Tuesday’s primary election did what it was supposed to do by identifying which candidates for Wichita City Council, mayor and school board will compete in the April 5 general election. Mayor Carl Brewer had a very good night, claiming 76 percent of the vote.
The primary also showed the power of the single voter, raising the possibility that Friday’s counting of 88 provisional ballots could change the outcome of at least one race.
But in a primary that saw only 15,500 of Sedgwick County’s 201,200 voters participate, or 7.7 percent, the real winner was apathy.
“The greatest example of freedom in the world is America, and it’s a shame to me that we have such a pathetic and low voter turnout,” Sedgwick County Commissioner Jim Skelton said Wednesday, recalling the fevered enthusiasm for democracy he observed in Europe at the time of the first free elections after the Berlin Wall fell.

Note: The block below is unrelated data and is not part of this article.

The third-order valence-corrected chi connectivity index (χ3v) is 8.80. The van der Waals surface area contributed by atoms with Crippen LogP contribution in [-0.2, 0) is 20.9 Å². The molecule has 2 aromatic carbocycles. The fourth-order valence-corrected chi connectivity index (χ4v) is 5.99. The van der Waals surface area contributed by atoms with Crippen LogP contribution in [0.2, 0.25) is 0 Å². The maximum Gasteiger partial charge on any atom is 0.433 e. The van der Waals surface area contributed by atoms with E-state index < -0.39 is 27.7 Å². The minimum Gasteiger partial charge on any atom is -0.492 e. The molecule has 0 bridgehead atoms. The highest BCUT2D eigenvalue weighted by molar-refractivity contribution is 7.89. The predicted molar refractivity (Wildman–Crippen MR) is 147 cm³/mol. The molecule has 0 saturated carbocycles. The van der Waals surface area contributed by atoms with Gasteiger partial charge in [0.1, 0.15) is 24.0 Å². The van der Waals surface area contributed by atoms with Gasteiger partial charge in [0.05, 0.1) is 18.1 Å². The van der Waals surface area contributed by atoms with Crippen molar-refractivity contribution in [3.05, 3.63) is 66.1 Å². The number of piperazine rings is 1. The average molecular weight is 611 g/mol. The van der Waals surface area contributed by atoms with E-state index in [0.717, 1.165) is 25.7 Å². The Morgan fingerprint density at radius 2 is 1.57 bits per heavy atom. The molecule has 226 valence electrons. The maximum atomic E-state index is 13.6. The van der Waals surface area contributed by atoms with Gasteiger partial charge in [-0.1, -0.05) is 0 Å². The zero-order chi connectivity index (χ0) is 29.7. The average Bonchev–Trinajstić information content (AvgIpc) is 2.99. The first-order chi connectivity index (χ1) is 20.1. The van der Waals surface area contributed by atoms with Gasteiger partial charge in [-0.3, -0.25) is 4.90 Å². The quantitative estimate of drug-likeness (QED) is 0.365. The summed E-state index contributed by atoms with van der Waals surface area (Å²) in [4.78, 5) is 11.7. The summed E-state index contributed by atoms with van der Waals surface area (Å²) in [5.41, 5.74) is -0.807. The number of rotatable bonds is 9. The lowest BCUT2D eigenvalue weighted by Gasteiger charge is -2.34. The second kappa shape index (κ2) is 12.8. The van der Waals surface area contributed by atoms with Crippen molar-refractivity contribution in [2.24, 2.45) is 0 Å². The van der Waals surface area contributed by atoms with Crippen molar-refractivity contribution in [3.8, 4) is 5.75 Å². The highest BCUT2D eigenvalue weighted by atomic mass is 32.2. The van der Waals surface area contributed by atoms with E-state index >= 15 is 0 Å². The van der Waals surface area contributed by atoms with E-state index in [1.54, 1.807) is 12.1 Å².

Never miss a local story.
The contest to fill Skelton’s old seat on the City Council, representing southeast Wichita’s District 3, was the saddest of them all on Tuesday, with only 1,746 votes cast (compared with 4,707 in northeast Wichita’s District 2 and 2,111 in southwest Wichita’s District 4).
Fortunately, voters in Wichita and the Wichita school district will have another chance to be heard on April 5. People need to take advantage of the coming public forums and The Eagle’s coverage in print and at kansas.com, then make time to cast a ballot. If they don’t and deserving candidates lose, the community will lose, too.